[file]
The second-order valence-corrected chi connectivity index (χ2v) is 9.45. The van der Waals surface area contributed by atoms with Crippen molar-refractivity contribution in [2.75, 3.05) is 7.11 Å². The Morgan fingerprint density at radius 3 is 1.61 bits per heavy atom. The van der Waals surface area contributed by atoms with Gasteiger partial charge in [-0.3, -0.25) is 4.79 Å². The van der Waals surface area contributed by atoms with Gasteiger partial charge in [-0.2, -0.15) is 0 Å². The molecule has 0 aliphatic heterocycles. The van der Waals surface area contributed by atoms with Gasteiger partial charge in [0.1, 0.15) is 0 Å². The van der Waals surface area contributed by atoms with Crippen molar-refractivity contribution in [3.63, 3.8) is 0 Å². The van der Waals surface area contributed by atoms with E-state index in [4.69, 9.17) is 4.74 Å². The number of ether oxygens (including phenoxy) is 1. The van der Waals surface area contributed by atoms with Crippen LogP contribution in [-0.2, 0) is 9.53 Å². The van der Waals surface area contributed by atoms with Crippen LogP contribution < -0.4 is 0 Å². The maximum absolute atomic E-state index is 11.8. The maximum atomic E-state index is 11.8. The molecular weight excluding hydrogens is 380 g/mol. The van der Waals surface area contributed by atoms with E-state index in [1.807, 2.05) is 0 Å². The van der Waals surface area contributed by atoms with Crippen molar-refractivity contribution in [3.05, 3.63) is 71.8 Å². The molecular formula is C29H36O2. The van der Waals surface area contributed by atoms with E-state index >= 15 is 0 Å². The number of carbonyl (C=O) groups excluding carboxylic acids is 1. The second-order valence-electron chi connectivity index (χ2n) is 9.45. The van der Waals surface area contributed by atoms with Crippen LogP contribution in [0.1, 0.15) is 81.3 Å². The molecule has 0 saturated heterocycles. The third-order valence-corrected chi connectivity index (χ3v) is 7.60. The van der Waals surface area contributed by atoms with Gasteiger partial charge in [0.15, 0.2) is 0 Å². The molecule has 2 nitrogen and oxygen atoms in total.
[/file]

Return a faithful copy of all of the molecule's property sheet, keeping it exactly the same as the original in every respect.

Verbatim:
The second-order valence-corrected chi connectivity index (χ2v) is 9.45. The van der Waals surface area contributed by atoms with Crippen molar-refractivity contribution in [2.75, 3.05) is 7.11 Å². The Morgan fingerprint density at radius 3 is 1.61 bits per heavy atom. The van der Waals surface area contributed by atoms with Gasteiger partial charge in [-0.3, -0.25) is 4.79 Å². The van der Waals surface area contributed by atoms with Gasteiger partial charge in [-0.2, -0.15) is 0 Å². The molecule has 0 aliphatic heterocycles. The van der Waals surface area contributed by atoms with Gasteiger partial charge in [0.1, 0.15) is 0 Å². The van der Waals surface area contributed by atoms with Crippen molar-refractivity contribution in [3.63, 3.8) is 0 Å². The van der Waals surface area contributed by atoms with E-state index in [4.69, 9.17) is 4.74 Å². The number of ether oxygens (including phenoxy) is 1. The van der Waals surface area contributed by atoms with Crippen LogP contribution in [-0.2, 0) is 9.53 Å². The van der Waals surface area contributed by atoms with Crippen LogP contribution < -0.4 is 0 Å². The maximum absolute atomic E-state index is 11.8. The maximum atomic E-state index is 11.8. The molecular weight excluding hydrogens is 380 g/mol. The van der Waals surface area contributed by atoms with E-state index in [1.807, 2.05) is 0 Å². The van der Waals surface area contributed by atoms with Crippen molar-refractivity contribution in [3.05, 3.63) is 71.8 Å². The molecular formula is C29H36O2. The van der Waals surface area contributed by atoms with E-state index >= 15 is 0 Å². The number of carbonyl (C=O) groups excluding carboxylic acids is 1. The second-order valence-electron chi connectivity index (χ2n) is 9.45. The van der Waals surface area contributed by atoms with Crippen LogP contribution in [0.1, 0.15) is 81.3 Å². The molecule has 0 saturated heterocycles. The third-order valence-corrected chi connectivity index (χ3v) is 7.60. The van der Waals surface area contributed by atoms with Gasteiger partial charge in [0.15, 0.2) is 0 Å². The molecule has 2 nitrogen and oxygen atoms in total.